Eddie Willis, original Motown Funk Brother, dies aged 82

(Image credit: Tabatha Fireman/Redferns/Getty)

Eddie Willis, guitarist and founding member of Motown record label house band, the Funk Brothers, has died aged 82.

Willis had been suffering complications from his lifelong battle with polio.

The guitarist, known as ‘Chank’, joined the Motown house band in 1959, and lent his choppy, syncopated style to hits including The Marvelettes’ Mr. Postman, The Supremes’ You Keep Me Hangin’ On, the Temptations’ The Way You Do The Things You Do, and Stevie Wonder’s I Was Made To Love Her and My Cherie Amour.

Willis left the label in 1972, but continued to tour with The Temptations’ Eddie Kendricks and also played with The Four Tops.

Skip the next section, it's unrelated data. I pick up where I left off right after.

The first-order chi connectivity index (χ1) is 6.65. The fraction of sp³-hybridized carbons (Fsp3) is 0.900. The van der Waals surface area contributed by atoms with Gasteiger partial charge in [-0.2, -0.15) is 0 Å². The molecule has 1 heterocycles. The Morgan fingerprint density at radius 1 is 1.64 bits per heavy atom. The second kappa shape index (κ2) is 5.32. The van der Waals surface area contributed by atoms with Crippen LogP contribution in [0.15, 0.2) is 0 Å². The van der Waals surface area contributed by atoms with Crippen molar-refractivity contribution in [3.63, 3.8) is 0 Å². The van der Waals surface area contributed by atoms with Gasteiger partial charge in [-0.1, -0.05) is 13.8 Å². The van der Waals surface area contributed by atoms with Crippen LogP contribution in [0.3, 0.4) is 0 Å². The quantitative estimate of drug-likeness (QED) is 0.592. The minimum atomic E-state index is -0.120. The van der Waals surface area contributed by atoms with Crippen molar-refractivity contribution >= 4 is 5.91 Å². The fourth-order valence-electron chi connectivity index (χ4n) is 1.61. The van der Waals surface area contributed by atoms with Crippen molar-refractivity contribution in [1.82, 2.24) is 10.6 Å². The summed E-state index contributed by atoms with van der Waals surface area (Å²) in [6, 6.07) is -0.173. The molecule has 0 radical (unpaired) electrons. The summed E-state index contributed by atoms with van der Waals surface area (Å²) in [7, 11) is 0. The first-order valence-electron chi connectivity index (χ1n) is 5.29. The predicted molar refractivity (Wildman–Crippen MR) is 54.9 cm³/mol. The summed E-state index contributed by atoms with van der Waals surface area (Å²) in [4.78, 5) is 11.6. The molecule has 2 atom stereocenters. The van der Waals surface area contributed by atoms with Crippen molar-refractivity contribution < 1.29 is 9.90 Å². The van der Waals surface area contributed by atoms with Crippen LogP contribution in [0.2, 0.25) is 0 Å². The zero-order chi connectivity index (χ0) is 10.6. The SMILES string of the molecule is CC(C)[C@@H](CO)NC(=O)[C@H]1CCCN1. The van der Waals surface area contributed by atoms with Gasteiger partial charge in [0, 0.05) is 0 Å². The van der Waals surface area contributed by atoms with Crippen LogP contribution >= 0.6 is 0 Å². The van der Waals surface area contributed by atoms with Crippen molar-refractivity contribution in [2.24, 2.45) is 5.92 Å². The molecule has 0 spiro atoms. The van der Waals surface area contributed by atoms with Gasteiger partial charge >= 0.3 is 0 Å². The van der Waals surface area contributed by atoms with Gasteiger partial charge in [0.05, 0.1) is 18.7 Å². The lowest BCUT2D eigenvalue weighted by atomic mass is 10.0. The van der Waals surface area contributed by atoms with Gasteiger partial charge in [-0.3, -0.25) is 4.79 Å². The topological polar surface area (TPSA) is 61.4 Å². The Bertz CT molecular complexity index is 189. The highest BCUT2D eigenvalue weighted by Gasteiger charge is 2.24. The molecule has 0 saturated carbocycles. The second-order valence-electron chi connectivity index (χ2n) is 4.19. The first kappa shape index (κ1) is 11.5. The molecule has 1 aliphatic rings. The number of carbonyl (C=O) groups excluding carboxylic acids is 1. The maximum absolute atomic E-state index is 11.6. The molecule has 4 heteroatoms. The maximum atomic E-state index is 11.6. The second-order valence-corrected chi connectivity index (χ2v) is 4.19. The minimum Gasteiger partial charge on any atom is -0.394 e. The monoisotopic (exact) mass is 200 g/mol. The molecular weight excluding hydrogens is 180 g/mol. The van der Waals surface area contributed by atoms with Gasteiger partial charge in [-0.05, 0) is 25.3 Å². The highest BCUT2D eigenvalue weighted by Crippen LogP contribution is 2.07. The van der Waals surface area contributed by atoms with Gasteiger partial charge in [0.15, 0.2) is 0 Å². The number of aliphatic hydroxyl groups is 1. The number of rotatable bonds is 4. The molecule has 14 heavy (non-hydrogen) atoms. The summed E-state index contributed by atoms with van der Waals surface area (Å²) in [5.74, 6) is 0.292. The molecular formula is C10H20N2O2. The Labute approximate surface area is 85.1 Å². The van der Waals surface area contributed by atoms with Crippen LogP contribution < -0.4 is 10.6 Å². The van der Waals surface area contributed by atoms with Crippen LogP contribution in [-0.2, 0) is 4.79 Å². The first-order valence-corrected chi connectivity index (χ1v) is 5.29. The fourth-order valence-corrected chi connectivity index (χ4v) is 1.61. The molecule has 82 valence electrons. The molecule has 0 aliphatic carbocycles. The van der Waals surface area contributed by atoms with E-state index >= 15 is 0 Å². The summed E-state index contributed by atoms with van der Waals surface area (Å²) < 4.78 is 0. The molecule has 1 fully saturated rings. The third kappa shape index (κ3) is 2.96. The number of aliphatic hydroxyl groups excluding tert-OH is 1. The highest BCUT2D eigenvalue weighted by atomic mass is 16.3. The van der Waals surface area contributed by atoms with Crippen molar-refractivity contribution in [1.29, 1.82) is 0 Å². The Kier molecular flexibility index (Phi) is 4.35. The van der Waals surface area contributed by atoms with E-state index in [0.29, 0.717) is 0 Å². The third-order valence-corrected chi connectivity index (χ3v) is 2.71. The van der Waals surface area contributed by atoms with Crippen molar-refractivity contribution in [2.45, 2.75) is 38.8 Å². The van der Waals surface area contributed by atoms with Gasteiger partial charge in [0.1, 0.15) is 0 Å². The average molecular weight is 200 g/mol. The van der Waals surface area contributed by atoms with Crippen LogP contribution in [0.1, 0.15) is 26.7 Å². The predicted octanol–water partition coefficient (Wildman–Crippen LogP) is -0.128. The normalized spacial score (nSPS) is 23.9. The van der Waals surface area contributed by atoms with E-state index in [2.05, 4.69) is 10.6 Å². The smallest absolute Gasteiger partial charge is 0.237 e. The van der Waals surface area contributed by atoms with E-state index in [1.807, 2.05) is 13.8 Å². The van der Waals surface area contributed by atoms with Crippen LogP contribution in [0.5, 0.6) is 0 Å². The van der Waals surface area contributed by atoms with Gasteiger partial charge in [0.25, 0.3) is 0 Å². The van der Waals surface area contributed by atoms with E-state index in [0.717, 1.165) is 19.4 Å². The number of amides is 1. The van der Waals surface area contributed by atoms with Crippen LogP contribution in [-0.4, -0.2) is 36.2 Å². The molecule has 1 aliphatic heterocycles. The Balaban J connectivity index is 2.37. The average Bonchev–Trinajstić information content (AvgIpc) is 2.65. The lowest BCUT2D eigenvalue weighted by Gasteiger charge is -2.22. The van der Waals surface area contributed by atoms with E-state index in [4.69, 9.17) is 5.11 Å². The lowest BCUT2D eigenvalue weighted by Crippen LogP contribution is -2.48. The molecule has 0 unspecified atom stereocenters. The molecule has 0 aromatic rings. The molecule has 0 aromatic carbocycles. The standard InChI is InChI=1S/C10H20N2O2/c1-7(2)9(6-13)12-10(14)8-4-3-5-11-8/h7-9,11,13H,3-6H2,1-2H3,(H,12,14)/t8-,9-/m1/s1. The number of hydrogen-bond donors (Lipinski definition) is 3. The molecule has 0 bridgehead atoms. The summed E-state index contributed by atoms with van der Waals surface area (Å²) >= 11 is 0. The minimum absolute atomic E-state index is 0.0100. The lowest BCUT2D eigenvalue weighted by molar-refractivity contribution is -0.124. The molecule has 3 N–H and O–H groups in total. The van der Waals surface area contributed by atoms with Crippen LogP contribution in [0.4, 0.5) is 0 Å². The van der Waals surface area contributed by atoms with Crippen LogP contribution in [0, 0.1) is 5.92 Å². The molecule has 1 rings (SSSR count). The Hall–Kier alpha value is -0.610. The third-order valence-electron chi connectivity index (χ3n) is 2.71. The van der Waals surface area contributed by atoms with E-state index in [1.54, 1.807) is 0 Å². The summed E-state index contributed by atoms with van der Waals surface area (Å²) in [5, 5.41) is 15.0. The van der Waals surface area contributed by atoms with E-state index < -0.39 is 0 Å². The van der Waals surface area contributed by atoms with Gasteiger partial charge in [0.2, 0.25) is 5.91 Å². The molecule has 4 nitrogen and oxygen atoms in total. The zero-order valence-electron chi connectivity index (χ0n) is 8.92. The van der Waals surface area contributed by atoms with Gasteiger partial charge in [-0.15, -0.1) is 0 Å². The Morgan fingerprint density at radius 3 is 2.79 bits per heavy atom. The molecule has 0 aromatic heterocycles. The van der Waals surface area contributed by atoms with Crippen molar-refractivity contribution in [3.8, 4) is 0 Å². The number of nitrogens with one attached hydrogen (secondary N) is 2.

In 2013, Willis - along with other surviving Funk Brothers - received a star on the Hollywood Walk Of Fame.

Michael Astley-Brown

Mike is Editor-in-Chief of GuitarWorld.com, in addition to being an offset fiend and recovering pedal addict. He has a master's degree in journalism, and has spent the past decade writing and editing for guitar publications including MusicRadar, Total Guitar and Guitarist, as well as a decade-and-a-half performing in bands of variable genre (and quality). In his free time, you'll find him making progressive instrumental rock under the nom de plume Maebe.

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